That trust has helped get a lot of assistance to a lot of the residents of Meulaboh.

Today, three 500-gallon containers of water were delivered in the city of Meulaboh. Tant Kantor Bupati Posko I refugee camp received one tank to make up for a shortfall in a Jan. 13 delivery. The camp was to have received six of the tanks, but the MSSG had only five to give them. The Meulaboh hospital received the other two tanks delivered today.

As for the other supplies, the effort in distributing those was minimal. The people came to them. Around 2 p.m., residents of Meulaboh came, some from a great distance, to cart away 50-pound sacks of rice and liter bottles of water. They made quick work of the pallets of rice delivered to the beach.

And the task of getting these goods home may not have been so easy, but the smiles of gratitude were there.

Russia Brought About 150 Tons of Humanitarian
Aid to Southeast Asia

MOSCOW (RIA Novosti) – Russia has delivered close to 150 metric tons of humanitarian aid to the Southeast Asian countries hit by the earthquake and giant waves, Yury Brazhnikov, the director of the Emergencies Ministry’s international activities department, told reporters on Monday.

"From December 27 to January 10 Emergencies Ministry aircraft brought an overall of over 64 tons of aid to Sri Lanka, Thailand and Indonesia, while Defence Ministry planes delivered more than 83 metric tons of aid," said Mr. Brazhnikov.

Mr. Brazhnikov said Russia would continue supplying humanitarian aid to those countries in the next few days. The Emergencies Ministry and Defence Ministry, for example, will send eight planes to Southeast Asia this week. They will bring food to Sri Lanka, thereby meeting the country’s request.

Russia also intends to provide medical aid to victims of the tsunamis. The Defence Ministry is deploying a mobile hospital on Sumatra, Indonesia.

"An Emergencies Ministry hospital has been prepared for transportation to Sri Lanka. Besides, the Russian Health Ministry’s sanitary and anti-epidemic brigades are prepared to fly for Thailand," said Mr. Brazhnikov.

Mr. Brazhnikov said over the first week following the tragedy Russia had provided humanitarian aid worth about $2 million. Today, the overall amount of aid is much higher.

International experts said the Southeast Asian countries needed aid worth an overall of $4 billion. International organisations and banks will allocate half of that amount, the other half will be provided by the United States, Germany, Japan and other countries. "Russia is the leader in terms of targeted assistance to the victims," said Mr. Brazhnikov.

Delivery of Supplies Welcome in Indonesian City

By Samantha L. Quigley

Marine Sgt. Patrick Wright of the 15th Marine Expeditionary Unit’s Service Support Group 15 hands a sweet treat from a packaged meal to an Indonesian girl at the hospital in Meubaloh, Indonesia. The MEU’s service support group was on a mission in the city to deliver water to a refugee camp and the hospital. The food was a bonus and a hit with the crowd of local people.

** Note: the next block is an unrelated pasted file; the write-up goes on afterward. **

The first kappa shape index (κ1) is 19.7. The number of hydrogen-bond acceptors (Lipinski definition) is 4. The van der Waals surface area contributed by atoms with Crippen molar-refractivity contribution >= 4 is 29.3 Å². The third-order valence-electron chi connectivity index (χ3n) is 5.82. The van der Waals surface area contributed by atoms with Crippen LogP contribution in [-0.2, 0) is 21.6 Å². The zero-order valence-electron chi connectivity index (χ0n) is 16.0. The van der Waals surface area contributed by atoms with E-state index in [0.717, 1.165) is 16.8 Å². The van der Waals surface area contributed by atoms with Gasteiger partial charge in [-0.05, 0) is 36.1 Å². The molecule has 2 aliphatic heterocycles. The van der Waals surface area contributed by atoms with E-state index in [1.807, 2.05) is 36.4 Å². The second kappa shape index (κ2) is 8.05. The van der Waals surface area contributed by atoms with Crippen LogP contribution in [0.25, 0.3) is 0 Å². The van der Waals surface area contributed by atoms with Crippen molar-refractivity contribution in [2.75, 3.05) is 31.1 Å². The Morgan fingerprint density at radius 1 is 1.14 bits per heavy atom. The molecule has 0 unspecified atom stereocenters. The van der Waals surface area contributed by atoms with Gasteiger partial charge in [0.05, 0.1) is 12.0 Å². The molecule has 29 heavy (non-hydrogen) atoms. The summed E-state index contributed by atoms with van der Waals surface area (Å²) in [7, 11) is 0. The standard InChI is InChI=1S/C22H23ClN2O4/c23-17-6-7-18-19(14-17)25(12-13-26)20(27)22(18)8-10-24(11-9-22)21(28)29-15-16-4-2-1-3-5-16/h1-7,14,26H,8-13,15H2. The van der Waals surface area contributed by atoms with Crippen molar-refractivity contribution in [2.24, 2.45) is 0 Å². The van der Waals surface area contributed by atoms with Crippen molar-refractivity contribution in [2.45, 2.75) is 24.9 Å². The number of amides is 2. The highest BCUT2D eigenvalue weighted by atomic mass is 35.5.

Photo by Samantha L. Quigley / DoD Photo

MEULABOH, Indonesia — Amid devastation unknown in recent history, survivors of the Dec. 26 earthquake and tsunamis have reason to smile.

The U.S. military is, in part, responsible for those smiles.

The beach area here is barely recognizable as the community it once was. Where houses once stood, survivors of the disaster poke through the rubble in search of anything salvageable.

"It’s remarkable," said Marine Lt. Col. Jay Hatton, commander of Marine Expeditionary Unit Service Support Group 15. "I’ve never seen anything like this, and I’ve been to some pretty bad places."

Red and white flags mark spots where bodies are thought to still be buried or where bodies have been recovered. Most likely, it’s the former, as the smell of decomposition is prevalent near those sites.

But even among such utter destruction are hints of humor. For example, at one turn it appears someone intended to leave his boat parked neatly at the curb.

The glimmers of hope already sparked were brightened today by members of the MSSG 15. Part of the 15th Marine Expeditionary Unit from the amphibious assault ship USS Bonhomme Richard trucked in three 500-gallon containers of water. One of those containers went to Tant Kantor Bupati Posko I refugee camp in Meulaboh.

The delivery caused a bit of confusion for Lt. Den Bekang Purwandi of the Indonesian army. He thought the delivery had been made on Jan. 13.

Lt. Col. Hatton explained through an interpreter that the delivery was a supplement to the previous delivery. The camp had received only five of the scheduled six water containers. Once explained, Lt. Purwandi was satisfied and watched as the container was put in place next to the others.

The backdrop of displaced tsunami victims also watched with mild curiosity. Water deliveries aren’t as exciting as the times the troops hand out meals and snacks. On those days, large crowds gather around the vehicles, vying to get the prized bag of M&Ms or a Tootsie Roll, as they did today at the Meulaboh Hospital.

While the water containers were put in place, little hands reached up from the front row of spectators while bigger hands reached through the side rails of the truck.